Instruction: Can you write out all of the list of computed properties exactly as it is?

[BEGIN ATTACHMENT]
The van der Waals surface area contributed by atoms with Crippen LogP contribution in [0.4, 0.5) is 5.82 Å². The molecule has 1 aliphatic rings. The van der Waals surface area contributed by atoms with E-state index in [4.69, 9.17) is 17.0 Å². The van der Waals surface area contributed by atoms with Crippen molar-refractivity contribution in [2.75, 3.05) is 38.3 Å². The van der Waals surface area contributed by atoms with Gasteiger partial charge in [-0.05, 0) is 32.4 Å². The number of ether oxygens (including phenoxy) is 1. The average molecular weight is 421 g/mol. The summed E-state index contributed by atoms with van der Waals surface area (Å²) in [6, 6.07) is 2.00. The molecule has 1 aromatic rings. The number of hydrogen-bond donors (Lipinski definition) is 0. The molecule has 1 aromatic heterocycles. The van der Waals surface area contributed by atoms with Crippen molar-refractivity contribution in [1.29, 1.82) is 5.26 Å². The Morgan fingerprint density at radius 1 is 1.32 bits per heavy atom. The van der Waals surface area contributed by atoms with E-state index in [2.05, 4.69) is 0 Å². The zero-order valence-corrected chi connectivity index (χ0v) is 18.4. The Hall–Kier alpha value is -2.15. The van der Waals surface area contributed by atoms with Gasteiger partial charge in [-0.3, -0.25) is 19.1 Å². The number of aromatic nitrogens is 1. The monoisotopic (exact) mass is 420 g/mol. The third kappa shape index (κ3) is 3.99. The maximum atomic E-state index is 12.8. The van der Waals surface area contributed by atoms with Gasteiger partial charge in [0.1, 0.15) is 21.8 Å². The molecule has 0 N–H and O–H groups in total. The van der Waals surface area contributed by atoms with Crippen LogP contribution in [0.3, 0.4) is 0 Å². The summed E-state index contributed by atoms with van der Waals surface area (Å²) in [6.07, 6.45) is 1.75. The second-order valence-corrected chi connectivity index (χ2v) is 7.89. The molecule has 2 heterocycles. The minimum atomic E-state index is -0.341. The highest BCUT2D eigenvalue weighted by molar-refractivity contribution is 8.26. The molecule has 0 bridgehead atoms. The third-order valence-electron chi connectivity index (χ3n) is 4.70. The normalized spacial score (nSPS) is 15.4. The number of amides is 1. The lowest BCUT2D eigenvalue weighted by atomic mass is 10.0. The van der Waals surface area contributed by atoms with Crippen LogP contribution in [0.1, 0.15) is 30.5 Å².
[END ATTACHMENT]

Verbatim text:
The van der Waals surface area contributed by atoms with Crippen LogP contribution in [0.4, 0.5) is 5.82 Å². The molecule has 1 aliphatic rings. The van der Waals surface area contributed by atoms with E-state index in [4.69, 9.17) is 17.0 Å². The van der Waals surface area contributed by atoms with Crippen molar-refractivity contribution in [2.75, 3.05) is 38.3 Å². The van der Waals surface area contributed by atoms with Gasteiger partial charge in [-0.05, 0) is 32.4 Å². The number of ether oxygens (including phenoxy) is 1. The average molecular weight is 421 g/mol. The summed E-state index contributed by atoms with van der Waals surface area (Å²) in [6, 6.07) is 2.00. The molecule has 1 aromatic rings. The number of hydrogen-bond donors (Lipinski definition) is 0. The molecule has 1 aromatic heterocycles. The van der Waals surface area contributed by atoms with Crippen molar-refractivity contribution in [1.29, 1.82) is 5.26 Å². The Morgan fingerprint density at radius 1 is 1.32 bits per heavy atom. The van der Waals surface area contributed by atoms with E-state index in [2.05, 4.69) is 0 Å². The zero-order valence-corrected chi connectivity index (χ0v) is 18.4. The Hall–Kier alpha value is -2.15. The van der Waals surface area contributed by atoms with Gasteiger partial charge in [-0.3, -0.25) is 19.1 Å². The number of aromatic nitrogens is 1. The monoisotopic (exact) mass is 420 g/mol. The third kappa shape index (κ3) is 3.99. The maximum atomic E-state index is 12.8. The van der Waals surface area contributed by atoms with Gasteiger partial charge in [0.1, 0.15) is 21.8 Å². The molecule has 0 N–H and O–H groups in total. The van der Waals surface area contributed by atoms with Crippen LogP contribution in [0.3, 0.4) is 0 Å². The summed E-state index contributed by atoms with van der Waals surface area (Å²) in [6.07, 6.45) is 1.75. The second-order valence-corrected chi connectivity index (χ2v) is 7.89. The molecule has 2 heterocycles. The minimum atomic E-state index is -0.341. The highest BCUT2D eigenvalue weighted by molar-refractivity contribution is 8.26. The molecule has 0 bridgehead atoms. The third-order valence-electron chi connectivity index (χ3n) is 4.70. The normalized spacial score (nSPS) is 15.4. The number of amides is 1. The lowest BCUT2D eigenvalue weighted by atomic mass is 10.0. The van der Waals surface area contributed by atoms with Crippen LogP contribution in [0.1, 0.15) is 30.5 Å².